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This is interesting. As soon as harvest is over I will have to jump in. I don't really have a recipe. I will have to write it down as I go. I have a couple small roosters in the freezer just for soup.
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Old 11-01-2016, 10:07 AM   #26
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...

Couple of points. Obviously one cannot argue about recipe, just like one cannot argue about taste.
However, the only thing that skin of onion will do to soup, is to affect the color. For that I'd rather put a clean peeled carrot.
Bay leaves are traditionally do not grown in any parts of Europe where Jews used to live, so they could not possibly have used them in the traditional way the soup was made.
We have plenty of Asian stores here too, and they too sell chicken feet. How I do not know. But I do know that the plant in Iowa, where I know people, are not allowed to sell chicken feet in the States. (Of topic) Incidentally, FDA doesn't allow export of kosher meat with bones. We get here grass fed Uruguayan beef, no bones, not allowed. Go figure. Rib eye roast without ribs
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Old 11-01-2016, 10:54 AM   #27
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Well, stone the crows (as we say in the UK when surprised), CharlieD! I always believed that Manchester UK Kosher was IT in all Western Jewish households!
No chicken feet! Chicken feet sent to Israel! My father always told me 'never make assumptions', and he was right! Chicken feet to ISRAEL!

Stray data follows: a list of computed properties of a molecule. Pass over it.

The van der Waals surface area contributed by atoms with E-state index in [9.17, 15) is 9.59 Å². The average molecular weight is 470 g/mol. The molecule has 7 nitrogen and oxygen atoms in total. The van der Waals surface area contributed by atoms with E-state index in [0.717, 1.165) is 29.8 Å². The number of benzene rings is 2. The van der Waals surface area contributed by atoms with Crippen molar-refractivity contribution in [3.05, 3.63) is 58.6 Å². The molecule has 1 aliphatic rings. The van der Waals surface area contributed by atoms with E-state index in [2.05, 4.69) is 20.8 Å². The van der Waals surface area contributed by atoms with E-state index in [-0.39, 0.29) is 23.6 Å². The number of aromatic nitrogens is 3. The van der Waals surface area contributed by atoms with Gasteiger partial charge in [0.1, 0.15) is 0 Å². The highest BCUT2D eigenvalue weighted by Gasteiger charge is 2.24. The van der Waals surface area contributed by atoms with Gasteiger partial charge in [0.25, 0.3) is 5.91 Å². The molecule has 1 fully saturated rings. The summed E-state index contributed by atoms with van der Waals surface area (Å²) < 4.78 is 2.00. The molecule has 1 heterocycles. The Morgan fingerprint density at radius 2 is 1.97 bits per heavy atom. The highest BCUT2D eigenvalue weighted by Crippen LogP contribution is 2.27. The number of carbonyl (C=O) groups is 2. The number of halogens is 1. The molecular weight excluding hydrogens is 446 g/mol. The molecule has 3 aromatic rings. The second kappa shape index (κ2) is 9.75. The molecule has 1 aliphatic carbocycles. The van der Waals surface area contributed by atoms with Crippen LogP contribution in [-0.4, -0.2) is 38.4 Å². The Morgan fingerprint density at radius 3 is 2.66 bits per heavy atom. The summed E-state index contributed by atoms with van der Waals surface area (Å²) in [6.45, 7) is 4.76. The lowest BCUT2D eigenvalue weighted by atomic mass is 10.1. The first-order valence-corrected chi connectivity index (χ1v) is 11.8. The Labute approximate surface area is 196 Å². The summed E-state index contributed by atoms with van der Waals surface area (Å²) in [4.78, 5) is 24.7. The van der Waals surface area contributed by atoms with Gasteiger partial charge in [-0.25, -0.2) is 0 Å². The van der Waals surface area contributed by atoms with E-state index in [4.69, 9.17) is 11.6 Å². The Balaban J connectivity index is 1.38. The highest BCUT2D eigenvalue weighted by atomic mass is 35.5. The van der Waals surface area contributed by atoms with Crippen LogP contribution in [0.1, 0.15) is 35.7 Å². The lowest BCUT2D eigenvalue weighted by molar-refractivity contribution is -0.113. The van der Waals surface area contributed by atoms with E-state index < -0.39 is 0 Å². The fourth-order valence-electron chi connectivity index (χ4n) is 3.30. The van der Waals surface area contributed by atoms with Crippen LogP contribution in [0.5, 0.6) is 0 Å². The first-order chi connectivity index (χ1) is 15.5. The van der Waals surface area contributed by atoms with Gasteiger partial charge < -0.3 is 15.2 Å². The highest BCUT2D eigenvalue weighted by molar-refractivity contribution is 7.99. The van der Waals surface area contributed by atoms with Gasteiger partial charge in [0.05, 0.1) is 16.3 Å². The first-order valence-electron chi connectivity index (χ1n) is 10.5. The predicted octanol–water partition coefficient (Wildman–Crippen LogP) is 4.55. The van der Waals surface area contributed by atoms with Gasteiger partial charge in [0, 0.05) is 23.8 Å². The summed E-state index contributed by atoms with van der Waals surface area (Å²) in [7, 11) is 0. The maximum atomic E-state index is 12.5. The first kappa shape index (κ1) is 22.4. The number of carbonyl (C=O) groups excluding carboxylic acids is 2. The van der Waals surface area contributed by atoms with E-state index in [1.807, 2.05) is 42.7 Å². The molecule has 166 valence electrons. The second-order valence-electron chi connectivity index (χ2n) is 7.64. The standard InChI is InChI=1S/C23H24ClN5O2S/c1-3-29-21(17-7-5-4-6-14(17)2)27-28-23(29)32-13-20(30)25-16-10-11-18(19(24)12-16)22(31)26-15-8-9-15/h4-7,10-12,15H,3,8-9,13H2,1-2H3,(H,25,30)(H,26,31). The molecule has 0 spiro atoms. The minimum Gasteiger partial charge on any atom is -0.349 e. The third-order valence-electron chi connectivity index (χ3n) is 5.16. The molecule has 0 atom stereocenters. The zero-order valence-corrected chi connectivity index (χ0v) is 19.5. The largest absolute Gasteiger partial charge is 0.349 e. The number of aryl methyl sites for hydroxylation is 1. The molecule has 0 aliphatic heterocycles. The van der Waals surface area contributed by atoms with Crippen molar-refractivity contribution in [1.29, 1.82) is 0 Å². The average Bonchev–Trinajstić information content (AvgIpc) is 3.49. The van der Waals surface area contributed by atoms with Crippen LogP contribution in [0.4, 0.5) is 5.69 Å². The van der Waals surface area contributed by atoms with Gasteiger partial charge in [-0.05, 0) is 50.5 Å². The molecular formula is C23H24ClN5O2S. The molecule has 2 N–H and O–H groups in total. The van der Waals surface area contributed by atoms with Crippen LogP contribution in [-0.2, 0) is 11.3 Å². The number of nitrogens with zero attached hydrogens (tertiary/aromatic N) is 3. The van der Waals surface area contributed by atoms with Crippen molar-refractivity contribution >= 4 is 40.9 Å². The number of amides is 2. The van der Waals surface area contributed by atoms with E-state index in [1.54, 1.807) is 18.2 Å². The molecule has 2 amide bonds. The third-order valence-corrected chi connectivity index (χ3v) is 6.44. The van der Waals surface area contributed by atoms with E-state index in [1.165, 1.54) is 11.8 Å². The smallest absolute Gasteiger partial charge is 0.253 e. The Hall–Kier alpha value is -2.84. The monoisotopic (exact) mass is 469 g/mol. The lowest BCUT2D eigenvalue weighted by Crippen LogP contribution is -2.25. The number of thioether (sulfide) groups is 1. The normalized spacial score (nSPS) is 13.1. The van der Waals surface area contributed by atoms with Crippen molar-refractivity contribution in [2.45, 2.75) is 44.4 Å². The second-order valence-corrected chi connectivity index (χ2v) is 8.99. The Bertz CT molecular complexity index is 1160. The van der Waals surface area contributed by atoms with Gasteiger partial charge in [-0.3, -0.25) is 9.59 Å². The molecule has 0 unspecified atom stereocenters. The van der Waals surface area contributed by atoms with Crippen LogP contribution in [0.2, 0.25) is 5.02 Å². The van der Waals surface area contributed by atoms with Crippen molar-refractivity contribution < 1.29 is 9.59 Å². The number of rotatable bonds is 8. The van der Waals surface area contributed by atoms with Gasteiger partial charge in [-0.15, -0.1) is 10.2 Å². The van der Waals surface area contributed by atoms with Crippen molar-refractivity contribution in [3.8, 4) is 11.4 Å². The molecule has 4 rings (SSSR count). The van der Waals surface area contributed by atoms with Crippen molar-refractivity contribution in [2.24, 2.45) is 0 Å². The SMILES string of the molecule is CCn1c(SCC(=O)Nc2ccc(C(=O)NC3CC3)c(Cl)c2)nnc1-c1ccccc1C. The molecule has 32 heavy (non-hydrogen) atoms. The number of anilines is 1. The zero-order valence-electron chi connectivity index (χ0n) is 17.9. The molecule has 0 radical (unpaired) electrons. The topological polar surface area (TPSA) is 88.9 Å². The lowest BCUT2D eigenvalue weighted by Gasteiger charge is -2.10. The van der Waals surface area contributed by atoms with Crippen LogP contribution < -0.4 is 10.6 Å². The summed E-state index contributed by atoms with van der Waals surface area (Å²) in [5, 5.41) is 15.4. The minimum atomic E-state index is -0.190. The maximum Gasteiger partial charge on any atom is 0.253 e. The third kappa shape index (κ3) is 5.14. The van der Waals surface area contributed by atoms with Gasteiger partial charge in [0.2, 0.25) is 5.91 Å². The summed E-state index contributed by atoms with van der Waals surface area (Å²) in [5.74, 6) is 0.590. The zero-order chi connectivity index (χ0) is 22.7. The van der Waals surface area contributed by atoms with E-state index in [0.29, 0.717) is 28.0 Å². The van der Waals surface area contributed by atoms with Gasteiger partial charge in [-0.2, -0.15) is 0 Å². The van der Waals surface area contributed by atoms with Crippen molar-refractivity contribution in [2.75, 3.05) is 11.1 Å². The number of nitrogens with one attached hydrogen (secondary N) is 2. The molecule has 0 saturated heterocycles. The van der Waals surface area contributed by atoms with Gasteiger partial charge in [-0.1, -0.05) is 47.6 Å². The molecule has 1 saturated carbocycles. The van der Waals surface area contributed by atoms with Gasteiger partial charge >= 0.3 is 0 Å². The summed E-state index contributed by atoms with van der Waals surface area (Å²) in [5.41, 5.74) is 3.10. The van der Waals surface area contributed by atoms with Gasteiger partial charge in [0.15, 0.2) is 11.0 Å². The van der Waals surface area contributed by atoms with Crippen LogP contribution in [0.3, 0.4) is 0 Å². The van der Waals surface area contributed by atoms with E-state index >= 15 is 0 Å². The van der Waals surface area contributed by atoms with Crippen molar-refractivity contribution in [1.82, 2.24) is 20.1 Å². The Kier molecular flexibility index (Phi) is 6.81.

Mind you, I learned from a Tuscan chef to put a whole hen, neck, head, feet, the lot, into me minestrone. Thanks for waking me up! Much appreciated.

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My grandfather used slaughter chickens himself, and grandma pluck the feathers and all. She for sure used all the parts, feet, head, gizzards, you name it. Just not white meat. My grandfather loved feet and (what is it called in english?)The red thing on the top of rooster's head? Actually I love gizzards.
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Old 11-01-2016, 12:15 PM   #28
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Couple of points. Obviously one cannot argue about recipe, just like one cannot argue about taste.
However, the only thing that skin of onion will do to soup, is to affect the color. For that I'd rather put a clean peeled carrot.
Bay leaves are traditionally do not grown in any parts of Europe where Jews used to live, so they could not possibly have used them in the traditional way the soup was made.
Well, Jews are not the only people who make traditional European-style chicken soup